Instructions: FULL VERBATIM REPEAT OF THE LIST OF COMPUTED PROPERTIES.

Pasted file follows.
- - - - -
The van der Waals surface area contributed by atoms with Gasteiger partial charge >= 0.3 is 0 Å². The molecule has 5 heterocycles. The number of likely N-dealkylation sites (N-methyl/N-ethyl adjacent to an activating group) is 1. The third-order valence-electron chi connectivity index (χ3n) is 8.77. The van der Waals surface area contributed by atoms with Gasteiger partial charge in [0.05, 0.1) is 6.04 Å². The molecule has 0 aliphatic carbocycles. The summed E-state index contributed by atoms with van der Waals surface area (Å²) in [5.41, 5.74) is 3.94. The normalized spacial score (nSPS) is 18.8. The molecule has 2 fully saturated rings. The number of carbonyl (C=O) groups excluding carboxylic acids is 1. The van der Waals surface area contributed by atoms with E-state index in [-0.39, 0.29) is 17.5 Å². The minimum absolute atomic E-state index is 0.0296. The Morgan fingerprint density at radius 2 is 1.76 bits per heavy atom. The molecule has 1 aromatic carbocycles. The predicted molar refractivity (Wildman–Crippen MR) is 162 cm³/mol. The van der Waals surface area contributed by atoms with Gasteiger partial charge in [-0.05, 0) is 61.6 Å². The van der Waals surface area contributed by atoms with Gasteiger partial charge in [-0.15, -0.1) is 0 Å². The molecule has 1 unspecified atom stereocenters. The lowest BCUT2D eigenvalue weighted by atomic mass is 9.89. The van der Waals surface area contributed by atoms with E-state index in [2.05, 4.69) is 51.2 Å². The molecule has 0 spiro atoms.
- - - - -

The van der Waals surface area contributed by atoms with Gasteiger partial charge >= 0.3 is 0 Å². The molecule has 5 heterocycles. The number of likely N-dealkylation sites (N-methyl/N-ethyl adjacent to an activating group) is 1. The third-order valence-electron chi connectivity index (χ3n) is 8.77. The van der Waals surface area contributed by atoms with Gasteiger partial charge in [0.05, 0.1) is 6.04 Å². The molecule has 0 aliphatic carbocycles. The summed E-state index contributed by atoms with van der Waals surface area (Å²) in [5.41, 5.74) is 3.94. The normalized spacial score (nSPS) is 18.8. The molecule has 2 fully saturated rings. The number of carbonyl (C=O) groups excluding carboxylic acids is 1. The van der Waals surface area contributed by atoms with E-state index in [-0.39, 0.29) is 17.5 Å². The minimum absolute atomic E-state index is 0.0296. The Morgan fingerprint density at radius 2 is 1.76 bits per heavy atom. The molecule has 1 aromatic carbocycles. The predicted molar refractivity (Wildman–Crippen MR) is 162 cm³/mol. The van der Waals surface area contributed by atoms with Gasteiger partial charge in [-0.05, 0) is 61.6 Å². The van der Waals surface area contributed by atoms with Gasteiger partial charge in [-0.15, -0.1) is 0 Å². The molecule has 1 unspecified atom stereocenters. The lowest BCUT2D eigenvalue weighted by atomic mass is 9.89. The van der Waals surface area contributed by atoms with E-state index in [2.05, 4.69) is 51.2 Å². The molecule has 0 spiro atoms.